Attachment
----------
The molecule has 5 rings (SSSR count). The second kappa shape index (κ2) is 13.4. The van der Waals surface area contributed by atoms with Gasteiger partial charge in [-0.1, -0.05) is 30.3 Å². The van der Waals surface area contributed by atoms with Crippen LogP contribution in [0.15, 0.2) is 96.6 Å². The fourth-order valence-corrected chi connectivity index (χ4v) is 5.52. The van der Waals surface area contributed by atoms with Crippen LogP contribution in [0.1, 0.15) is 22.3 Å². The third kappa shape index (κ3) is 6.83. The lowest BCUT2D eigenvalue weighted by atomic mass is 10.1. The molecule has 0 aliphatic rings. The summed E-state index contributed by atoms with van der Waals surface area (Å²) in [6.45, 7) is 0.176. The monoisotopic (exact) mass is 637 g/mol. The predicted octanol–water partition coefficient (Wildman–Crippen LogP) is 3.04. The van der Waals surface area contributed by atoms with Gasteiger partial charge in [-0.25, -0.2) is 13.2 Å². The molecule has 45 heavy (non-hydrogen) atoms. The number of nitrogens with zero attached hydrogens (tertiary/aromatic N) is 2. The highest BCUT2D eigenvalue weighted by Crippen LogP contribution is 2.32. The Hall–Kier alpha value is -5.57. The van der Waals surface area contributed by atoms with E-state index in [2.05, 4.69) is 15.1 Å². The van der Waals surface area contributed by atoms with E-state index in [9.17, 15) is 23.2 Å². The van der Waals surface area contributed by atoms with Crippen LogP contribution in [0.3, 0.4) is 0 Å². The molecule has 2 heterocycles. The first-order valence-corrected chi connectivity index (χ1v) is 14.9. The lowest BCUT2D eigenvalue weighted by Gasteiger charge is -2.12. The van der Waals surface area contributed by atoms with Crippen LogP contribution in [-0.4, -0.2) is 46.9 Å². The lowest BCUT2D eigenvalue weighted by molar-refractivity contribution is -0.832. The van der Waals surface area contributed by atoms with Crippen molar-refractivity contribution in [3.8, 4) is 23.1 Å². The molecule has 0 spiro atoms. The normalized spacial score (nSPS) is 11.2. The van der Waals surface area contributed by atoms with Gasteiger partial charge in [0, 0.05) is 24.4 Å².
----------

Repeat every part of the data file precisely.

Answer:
The molecule has 5 rings (SSSR count). The second kappa shape index (κ2) is 13.4. The van der Waals surface area contributed by atoms with Gasteiger partial charge in [-0.1, -0.05) is 30.3 Å². The van der Waals surface area contributed by atoms with Crippen LogP contribution in [0.15, 0.2) is 96.6 Å². The fourth-order valence-corrected chi connectivity index (χ4v) is 5.52. The van der Waals surface area contributed by atoms with Crippen LogP contribution in [0.1, 0.15) is 22.3 Å². The third kappa shape index (κ3) is 6.83. The lowest BCUT2D eigenvalue weighted by atomic mass is 10.1. The molecule has 0 aliphatic rings. The summed E-state index contributed by atoms with van der Waals surface area (Å²) in [6.45, 7) is 0.176. The monoisotopic (exact) mass is 637 g/mol. The predicted octanol–water partition coefficient (Wildman–Crippen LogP) is 3.04. The van der Waals surface area contributed by atoms with Gasteiger partial charge in [-0.25, -0.2) is 13.2 Å². The molecule has 45 heavy (non-hydrogen) atoms. The number of nitrogens with zero attached hydrogens (tertiary/aromatic N) is 2. The highest BCUT2D eigenvalue weighted by Crippen LogP contribution is 2.32. The Hall–Kier alpha value is -5.57. The van der Waals surface area contributed by atoms with E-state index in [2.05, 4.69) is 15.1 Å². The van der Waals surface area contributed by atoms with E-state index in [9.17, 15) is 23.2 Å². The van der Waals surface area contributed by atoms with Crippen LogP contribution in [0.3, 0.4) is 0 Å². The molecule has 2 heterocycles. The first-order valence-corrected chi connectivity index (χ1v) is 14.9. The lowest BCUT2D eigenvalue weighted by Gasteiger charge is -2.12. The van der Waals surface area contributed by atoms with Crippen LogP contribution in [-0.4, -0.2) is 46.9 Å². The lowest BCUT2D eigenvalue weighted by molar-refractivity contribution is -0.832. The van der Waals surface area contributed by atoms with Crippen molar-refractivity contribution in [3.8, 4) is 23.1 Å². The molecule has 0 spiro atoms. The normalized spacial score (nSPS) is 11.2. The van der Waals surface area contributed by atoms with Gasteiger partial charge in [0, 0.05) is 24.4 Å².